Gold: March Comes In Like a Lion
Seasonal pattern suggests accelerated decline this month.
Gold prices have soared by $304 per ounce, or a whopping 43% between late October, 2008 and late February, 2009, before pulling back a little recently. The catalyst for this kind of move in gold is typically concerns about inflation. However, this time it's been a stampede out of US equities and into anything that might offer some element of safety - including US Treasuries and our own US currency.
This frantic flight to perceived safety has resulted in gold prices and the US Dollar Index -which have historically been inversely correlated to one another - being 67% positively correlated since January. However, a 31-year seasonal pattern suggests that the mid-February decline in gold prices is likely to continue, and accelerate, in March.
The following is an excerpt from our March Global Seasonal Analysis report (access requires subscription), which displays and analyzes the latest seasonal patterns and trends for 17 different global financial markets including:
- Global equity prices
- Global benchmark interest rates
- Global foreign exchange rates, and
- Key commodity prices
Based on historical data going back to the 1950s.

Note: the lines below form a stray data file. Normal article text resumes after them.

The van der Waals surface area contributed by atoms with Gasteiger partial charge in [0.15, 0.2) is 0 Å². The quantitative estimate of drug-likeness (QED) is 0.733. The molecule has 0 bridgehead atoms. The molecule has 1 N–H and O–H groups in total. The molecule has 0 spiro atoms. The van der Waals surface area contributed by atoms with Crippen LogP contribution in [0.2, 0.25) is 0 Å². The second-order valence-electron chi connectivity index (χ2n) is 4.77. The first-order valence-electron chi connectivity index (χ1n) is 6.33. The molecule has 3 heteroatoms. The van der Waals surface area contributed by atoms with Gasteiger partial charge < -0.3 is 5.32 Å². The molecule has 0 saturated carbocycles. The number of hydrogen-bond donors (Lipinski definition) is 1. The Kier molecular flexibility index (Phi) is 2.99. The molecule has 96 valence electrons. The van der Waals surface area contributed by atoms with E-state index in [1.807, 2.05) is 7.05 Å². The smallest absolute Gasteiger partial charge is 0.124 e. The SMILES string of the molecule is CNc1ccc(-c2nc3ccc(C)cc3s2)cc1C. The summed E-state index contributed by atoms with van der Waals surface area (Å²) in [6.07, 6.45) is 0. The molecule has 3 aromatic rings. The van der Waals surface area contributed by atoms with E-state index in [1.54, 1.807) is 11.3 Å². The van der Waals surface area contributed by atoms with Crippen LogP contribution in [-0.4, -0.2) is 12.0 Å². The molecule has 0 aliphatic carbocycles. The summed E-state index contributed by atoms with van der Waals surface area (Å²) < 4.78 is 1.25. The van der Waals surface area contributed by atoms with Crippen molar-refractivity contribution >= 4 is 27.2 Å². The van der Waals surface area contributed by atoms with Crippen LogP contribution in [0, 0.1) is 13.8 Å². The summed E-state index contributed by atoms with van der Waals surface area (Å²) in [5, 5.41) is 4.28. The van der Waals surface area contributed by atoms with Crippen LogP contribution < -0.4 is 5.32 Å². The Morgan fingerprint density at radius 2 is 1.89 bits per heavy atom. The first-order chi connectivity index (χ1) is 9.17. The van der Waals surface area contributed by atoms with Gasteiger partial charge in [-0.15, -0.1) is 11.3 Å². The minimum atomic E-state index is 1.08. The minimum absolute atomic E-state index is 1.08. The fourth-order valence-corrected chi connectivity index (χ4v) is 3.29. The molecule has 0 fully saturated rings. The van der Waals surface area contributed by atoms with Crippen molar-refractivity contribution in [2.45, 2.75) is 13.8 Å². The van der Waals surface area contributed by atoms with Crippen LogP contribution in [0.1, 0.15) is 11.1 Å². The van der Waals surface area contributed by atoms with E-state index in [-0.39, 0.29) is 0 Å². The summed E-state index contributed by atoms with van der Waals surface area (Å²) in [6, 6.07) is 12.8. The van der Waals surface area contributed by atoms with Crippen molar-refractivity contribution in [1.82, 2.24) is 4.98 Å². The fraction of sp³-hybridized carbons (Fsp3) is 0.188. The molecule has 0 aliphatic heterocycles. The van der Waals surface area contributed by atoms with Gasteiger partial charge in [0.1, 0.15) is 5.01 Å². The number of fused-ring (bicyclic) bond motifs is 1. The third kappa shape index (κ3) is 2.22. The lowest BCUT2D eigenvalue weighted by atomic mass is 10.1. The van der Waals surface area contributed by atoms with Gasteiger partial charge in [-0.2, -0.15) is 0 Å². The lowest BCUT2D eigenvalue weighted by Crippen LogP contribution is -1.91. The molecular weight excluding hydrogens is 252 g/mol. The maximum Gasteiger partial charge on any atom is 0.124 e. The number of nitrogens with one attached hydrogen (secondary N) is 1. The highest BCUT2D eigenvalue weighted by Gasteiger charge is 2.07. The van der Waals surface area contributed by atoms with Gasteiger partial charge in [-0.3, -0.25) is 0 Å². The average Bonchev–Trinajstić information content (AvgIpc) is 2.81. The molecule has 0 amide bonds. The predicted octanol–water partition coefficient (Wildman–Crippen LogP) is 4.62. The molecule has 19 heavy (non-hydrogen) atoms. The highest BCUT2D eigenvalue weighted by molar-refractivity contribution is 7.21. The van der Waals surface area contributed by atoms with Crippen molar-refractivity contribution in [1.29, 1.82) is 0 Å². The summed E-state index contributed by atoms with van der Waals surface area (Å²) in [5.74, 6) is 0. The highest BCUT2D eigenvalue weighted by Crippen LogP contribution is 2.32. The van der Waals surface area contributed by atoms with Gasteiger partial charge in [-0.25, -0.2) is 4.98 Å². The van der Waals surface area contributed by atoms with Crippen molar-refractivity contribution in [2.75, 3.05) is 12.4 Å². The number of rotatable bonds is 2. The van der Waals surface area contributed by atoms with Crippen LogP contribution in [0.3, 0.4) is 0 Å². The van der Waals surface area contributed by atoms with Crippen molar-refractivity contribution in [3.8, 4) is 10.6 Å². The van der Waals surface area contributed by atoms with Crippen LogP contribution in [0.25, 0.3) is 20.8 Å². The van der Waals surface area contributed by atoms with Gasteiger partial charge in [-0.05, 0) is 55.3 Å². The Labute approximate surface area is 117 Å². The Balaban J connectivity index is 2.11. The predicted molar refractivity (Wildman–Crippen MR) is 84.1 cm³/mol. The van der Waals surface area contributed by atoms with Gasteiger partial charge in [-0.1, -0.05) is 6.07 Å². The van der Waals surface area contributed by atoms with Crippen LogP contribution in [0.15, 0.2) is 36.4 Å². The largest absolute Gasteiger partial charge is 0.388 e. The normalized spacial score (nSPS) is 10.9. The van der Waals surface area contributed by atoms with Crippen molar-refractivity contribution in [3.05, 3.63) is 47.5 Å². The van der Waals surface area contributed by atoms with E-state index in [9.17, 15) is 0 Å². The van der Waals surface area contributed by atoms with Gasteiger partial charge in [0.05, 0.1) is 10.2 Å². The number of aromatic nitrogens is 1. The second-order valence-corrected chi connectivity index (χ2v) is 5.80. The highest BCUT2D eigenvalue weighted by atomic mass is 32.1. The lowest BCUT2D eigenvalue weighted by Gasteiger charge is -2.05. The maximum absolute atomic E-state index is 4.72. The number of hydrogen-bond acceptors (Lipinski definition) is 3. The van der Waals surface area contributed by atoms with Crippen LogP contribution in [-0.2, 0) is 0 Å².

Global Seasonal Analysis, March 2009
The red bar and highlights on the chart below identifies March as being the seasonally weakest month for gold prices (London PM gold fixing) since 1977, and the last of a 2-month period of acute seasonal weakness that also includes the third weakest month during this period. The blue highlights point out that a modest seasonal recovery then follows in April and May.
Click to enlarge
Normally, a decline in gold prices indicates an abatement in inflationary pressures and concerns. This time, though, we think that, should this strong, 31-year bearish seasonal pattern in gold prices hold true again this year, it may be more indicative of at least a temporary unwinding of the flight-to-perceived-safety trade that has driven both gold prices and the US Dollar sharply higher thus far this year.
If we're correct, a continuation of February's decline in gold prices should coincide with a decline in both the greenback and in US Treasury prices, and a rebound in the US stock market.
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